Four health providers — WellSpace Health, Western Dental, Blue Hills Dental and the Sacramento Native American Health Center — work in 18 schools in Sacramento. The coordination guarantees that even if a child receives care through another Medi-Cal provider, parents can easily switch so their child can be treated at school.
If they agree, the providers will do most of the administrative work. Even so, the dental navigators — a role created to guide parents through any roadblocks — faced challenges getting buy-in.
“The thinking is that this will be sustainable,” Christi Kagstrom, who coordinates student health and prevention services in the Twin Rivers Unified School District, said, “so the pilot can end and the dental providers will be able to stay in the school with the model that’s been proven here.”
Collaboration makes the “virtual dental home” model unique. But it’s a rarity in many other school-based health programs, which some say poses a barrier to treatment.
Sacramento-based Elica Health Centers received a federal grant to serve some of the 50,000 students in the nearby San Juan Unified School District. It purchased vans and holds mobile clinics at four schools, giving physical exams and treating other medical issues.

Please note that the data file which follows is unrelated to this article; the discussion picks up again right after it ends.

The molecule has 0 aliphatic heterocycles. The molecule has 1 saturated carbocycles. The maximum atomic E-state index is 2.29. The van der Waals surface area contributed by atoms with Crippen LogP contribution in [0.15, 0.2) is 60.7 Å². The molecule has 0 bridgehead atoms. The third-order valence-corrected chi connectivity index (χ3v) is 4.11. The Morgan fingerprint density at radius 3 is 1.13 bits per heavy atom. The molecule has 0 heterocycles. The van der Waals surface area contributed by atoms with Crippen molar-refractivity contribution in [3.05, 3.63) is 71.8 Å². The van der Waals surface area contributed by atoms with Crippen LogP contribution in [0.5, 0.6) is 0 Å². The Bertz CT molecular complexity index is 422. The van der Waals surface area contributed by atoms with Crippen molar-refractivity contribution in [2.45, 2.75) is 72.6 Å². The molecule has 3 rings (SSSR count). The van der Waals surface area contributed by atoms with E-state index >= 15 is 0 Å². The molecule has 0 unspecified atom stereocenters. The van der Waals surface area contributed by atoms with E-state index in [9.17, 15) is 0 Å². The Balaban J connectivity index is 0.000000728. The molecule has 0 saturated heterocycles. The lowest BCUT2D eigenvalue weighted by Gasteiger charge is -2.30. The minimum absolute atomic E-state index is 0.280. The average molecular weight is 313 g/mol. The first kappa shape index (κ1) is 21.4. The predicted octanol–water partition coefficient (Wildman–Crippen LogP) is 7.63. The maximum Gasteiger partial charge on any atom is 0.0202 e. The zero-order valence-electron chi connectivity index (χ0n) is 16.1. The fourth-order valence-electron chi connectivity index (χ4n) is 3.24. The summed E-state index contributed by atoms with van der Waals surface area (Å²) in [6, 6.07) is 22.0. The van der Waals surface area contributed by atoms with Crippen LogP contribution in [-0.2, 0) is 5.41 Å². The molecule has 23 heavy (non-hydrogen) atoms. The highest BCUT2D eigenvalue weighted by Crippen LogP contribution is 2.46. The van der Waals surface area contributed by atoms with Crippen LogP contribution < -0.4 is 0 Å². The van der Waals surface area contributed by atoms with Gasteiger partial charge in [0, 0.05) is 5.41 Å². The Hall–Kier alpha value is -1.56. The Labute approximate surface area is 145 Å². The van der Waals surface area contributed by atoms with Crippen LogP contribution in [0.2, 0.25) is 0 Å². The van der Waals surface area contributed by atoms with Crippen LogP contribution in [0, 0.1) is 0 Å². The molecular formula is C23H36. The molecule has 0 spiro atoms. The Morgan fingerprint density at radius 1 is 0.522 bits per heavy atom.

Once on a school site, the group must navigate restrictions on whom it can treat and how, said David Hughes, Elica’s chief operating officer.
That’s partly because many school-based health programs are now “caught in between” the state’s shift to a managed care model for Medi-Cal, said Alex Briscoe, the principal of The Children’s Trust, a health care initiative in Los Angeles. Because Medi-Cal providers can only provide services to managed care patients who are enrolled in their network, school-based providers must sometimes try to get families to complete paperwork before they can administer care.
Briscoe, who pioneered several school-based programs in the San Francisco Bay Area while serving as Alameda County’s health services director, said California could benefit from even more school-based care.
“School-based health programs are essential for the Medicaid population,” Briscoe said. “Unfortunately, California — despite pockets of excellence — ranks far below where it should in the size and scope of these services.”
This project results from an innovative reporting venture – the USC Center for Health Journalism News Collaborative – which involves print and broadcast outlets across California, all reporting together on the state’s uninsured.